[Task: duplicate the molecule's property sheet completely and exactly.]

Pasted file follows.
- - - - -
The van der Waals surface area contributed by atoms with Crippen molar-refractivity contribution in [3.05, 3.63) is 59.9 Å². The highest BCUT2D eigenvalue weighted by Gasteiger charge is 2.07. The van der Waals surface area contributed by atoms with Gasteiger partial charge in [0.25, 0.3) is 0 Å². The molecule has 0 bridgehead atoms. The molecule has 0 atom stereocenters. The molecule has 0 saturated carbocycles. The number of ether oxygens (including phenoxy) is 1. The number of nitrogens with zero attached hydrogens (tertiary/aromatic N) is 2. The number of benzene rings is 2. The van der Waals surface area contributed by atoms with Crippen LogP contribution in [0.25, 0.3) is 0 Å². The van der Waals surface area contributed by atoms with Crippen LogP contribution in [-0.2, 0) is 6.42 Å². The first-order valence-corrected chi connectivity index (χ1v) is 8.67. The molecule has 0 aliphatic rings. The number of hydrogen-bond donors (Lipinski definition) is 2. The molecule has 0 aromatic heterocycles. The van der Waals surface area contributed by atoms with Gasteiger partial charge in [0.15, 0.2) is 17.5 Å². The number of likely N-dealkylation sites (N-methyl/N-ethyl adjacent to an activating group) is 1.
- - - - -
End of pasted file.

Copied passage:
The van der Waals surface area contributed by atoms with Crippen molar-refractivity contribution in [3.05, 3.63) is 59.9 Å². The highest BCUT2D eigenvalue weighted by Gasteiger charge is 2.07. The van der Waals surface area contributed by atoms with Gasteiger partial charge in [0.25, 0.3) is 0 Å². The molecule has 0 bridgehead atoms. The molecule has 0 atom stereocenters. The molecule has 0 saturated carbocycles. The number of ether oxygens (including phenoxy) is 1. The number of nitrogens with zero attached hydrogens (tertiary/aromatic N) is 2. The number of benzene rings is 2. The van der Waals surface area contributed by atoms with Crippen LogP contribution in [0.25, 0.3) is 0 Å². The van der Waals surface area contributed by atoms with Crippen LogP contribution in [-0.2, 0) is 6.42 Å². The first-order valence-corrected chi connectivity index (χ1v) is 8.67. The molecule has 0 aliphatic rings. The number of hydrogen-bond donors (Lipinski definition) is 2. The molecule has 0 aromatic heterocycles. The van der Waals surface area contributed by atoms with Gasteiger partial charge in [0.15, 0.2) is 17.5 Å². The number of likely N-dealkylation sites (N-methyl/N-ethyl adjacent to an activating group) is 1.